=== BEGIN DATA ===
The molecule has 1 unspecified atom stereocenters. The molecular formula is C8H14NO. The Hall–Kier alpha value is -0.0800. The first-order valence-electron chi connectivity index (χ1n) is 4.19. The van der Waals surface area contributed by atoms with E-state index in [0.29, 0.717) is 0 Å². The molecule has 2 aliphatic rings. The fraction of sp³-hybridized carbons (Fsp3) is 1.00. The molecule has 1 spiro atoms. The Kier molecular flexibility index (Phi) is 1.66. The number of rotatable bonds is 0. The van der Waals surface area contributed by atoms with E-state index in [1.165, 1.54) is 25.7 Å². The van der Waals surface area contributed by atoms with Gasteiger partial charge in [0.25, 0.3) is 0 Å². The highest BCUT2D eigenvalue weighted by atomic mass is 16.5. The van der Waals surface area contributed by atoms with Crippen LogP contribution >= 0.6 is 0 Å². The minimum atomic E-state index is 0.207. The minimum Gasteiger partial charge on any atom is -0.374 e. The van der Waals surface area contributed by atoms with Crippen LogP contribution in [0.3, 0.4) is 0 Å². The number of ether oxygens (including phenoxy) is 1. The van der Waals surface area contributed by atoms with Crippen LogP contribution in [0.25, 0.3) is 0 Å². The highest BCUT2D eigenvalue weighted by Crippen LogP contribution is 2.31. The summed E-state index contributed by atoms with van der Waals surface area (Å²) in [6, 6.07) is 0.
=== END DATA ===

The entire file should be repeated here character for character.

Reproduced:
The molecule has 1 unspecified atom stereocenters. The molecular formula is C8H14NO. The Hall–Kier alpha value is -0.0800. The first-order valence-electron chi connectivity index (χ1n) is 4.19. The van der Waals surface area contributed by atoms with E-state index in [0.29, 0.717) is 0 Å². The molecule has 2 aliphatic rings. The fraction of sp³-hybridized carbons (Fsp3) is 1.00. The molecule has 1 spiro atoms. The Kier molecular flexibility index (Phi) is 1.66. The number of rotatable bonds is 0. The van der Waals surface area contributed by atoms with E-state index in [1.165, 1.54) is 25.7 Å². The van der Waals surface area contributed by atoms with Gasteiger partial charge in [0.25, 0.3) is 0 Å². The highest BCUT2D eigenvalue weighted by atomic mass is 16.5. The van der Waals surface area contributed by atoms with Crippen LogP contribution >= 0.6 is 0 Å². The minimum atomic E-state index is 0.207. The minimum Gasteiger partial charge on any atom is -0.374 e. The van der Waals surface area contributed by atoms with Crippen LogP contribution in [0.3, 0.4) is 0 Å². The number of ether oxygens (including phenoxy) is 1. The van der Waals surface area contributed by atoms with Crippen LogP contribution in [0.25, 0.3) is 0 Å². The highest BCUT2D eigenvalue weighted by Crippen LogP contribution is 2.31. The summed E-state index contributed by atoms with van der Waals surface area (Å²) in [6, 6.07) is 0.